While the project is now set to begin in the spring of 2022, the cost of delays and court battles led to insufficient rooms for students.
For developments currently in limbo like Student Housing West, SB 886 wouldn’t work retroactively. Rather, it would prevent future development from facing a similar fate.
“The delays are very costly. It might mean that no housing gets built, or it may just make the project cost more money,” noted Sen. Wiener. “So this law won’t solve every problem, but it’ll allow the projects to proceed in a more streamlined way.”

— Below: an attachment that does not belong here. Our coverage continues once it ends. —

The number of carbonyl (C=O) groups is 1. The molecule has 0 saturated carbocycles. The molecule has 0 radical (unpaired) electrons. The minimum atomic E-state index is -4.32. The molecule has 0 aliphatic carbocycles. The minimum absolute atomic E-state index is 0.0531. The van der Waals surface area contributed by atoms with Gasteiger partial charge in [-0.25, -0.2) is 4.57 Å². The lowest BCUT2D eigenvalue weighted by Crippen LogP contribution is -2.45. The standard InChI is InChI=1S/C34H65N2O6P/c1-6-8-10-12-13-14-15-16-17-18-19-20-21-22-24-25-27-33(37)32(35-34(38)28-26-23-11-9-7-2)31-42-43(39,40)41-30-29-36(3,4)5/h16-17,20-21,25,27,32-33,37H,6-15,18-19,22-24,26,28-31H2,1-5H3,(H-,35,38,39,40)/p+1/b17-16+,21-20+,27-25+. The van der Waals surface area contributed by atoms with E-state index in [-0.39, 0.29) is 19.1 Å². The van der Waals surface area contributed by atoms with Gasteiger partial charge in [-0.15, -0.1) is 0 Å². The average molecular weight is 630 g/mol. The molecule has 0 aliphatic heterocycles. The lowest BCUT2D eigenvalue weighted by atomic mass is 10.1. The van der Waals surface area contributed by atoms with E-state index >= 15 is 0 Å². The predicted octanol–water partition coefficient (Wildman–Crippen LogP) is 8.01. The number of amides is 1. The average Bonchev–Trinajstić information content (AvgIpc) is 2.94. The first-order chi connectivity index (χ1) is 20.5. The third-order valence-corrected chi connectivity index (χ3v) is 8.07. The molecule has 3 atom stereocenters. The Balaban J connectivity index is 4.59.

The Future of SB 886
The bill passed on the California Senate Floor with 33 yes votes and one no, and 6 abstentions on May 24. It is currently waiting to be heard by the Assembly Committee on Natural Resources with no set hearing date.
Though SB 886 will not cure the complex housing crisis in California, its supporters believe it is a step towards alleviating the suffering and housing anxiety of students pursuing higher education.
Until the housing crisis is solved, the calls by students for solidarity and support from the university will only increase in fervor, as echoed by Diaz.
“Why is it that students are having to create the solutions for you? We are here to get an education, not to do this free labor for you,” Diaz said. “Take a stance, join students in the fight, and be more transparent about the entire process.”
Additional reporting by Keith Gelderloos.